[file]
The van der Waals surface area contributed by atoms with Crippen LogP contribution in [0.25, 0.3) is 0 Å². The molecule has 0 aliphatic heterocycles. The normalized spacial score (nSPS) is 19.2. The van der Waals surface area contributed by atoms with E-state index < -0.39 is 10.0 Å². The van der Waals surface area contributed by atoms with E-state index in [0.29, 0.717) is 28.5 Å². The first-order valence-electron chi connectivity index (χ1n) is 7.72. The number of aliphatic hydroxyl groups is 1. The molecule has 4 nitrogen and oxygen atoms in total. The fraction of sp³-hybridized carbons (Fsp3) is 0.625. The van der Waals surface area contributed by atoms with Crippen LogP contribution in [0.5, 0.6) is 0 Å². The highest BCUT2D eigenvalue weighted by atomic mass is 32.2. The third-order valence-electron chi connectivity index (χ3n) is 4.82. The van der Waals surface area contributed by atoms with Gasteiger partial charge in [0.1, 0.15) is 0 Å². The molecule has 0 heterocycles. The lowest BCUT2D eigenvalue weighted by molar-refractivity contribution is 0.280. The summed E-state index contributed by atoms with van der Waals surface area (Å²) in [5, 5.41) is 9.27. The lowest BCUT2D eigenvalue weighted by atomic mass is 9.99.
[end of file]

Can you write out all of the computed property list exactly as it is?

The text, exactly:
The van der Waals surface area contributed by atoms with Crippen LogP contribution in [0.25, 0.3) is 0 Å². The molecule has 0 aliphatic heterocycles. The normalized spacial score (nSPS) is 19.2. The van der Waals surface area contributed by atoms with E-state index < -0.39 is 10.0 Å². The van der Waals surface area contributed by atoms with E-state index in [0.29, 0.717) is 28.5 Å². The first-order valence-electron chi connectivity index (χ1n) is 7.72. The number of aliphatic hydroxyl groups is 1. The molecule has 4 nitrogen and oxygen atoms in total. The fraction of sp³-hybridized carbons (Fsp3) is 0.625. The van der Waals surface area contributed by atoms with Crippen LogP contribution in [0.5, 0.6) is 0 Å². The highest BCUT2D eigenvalue weighted by atomic mass is 32.2. The third-order valence-electron chi connectivity index (χ3n) is 4.82. The van der Waals surface area contributed by atoms with Gasteiger partial charge in [0.1, 0.15) is 0 Å². The molecule has 0 heterocycles. The lowest BCUT2D eigenvalue weighted by molar-refractivity contribution is 0.280. The summed E-state index contributed by atoms with van der Waals surface area (Å²) in [5, 5.41) is 9.27. The lowest BCUT2D eigenvalue weighted by atomic mass is 9.99.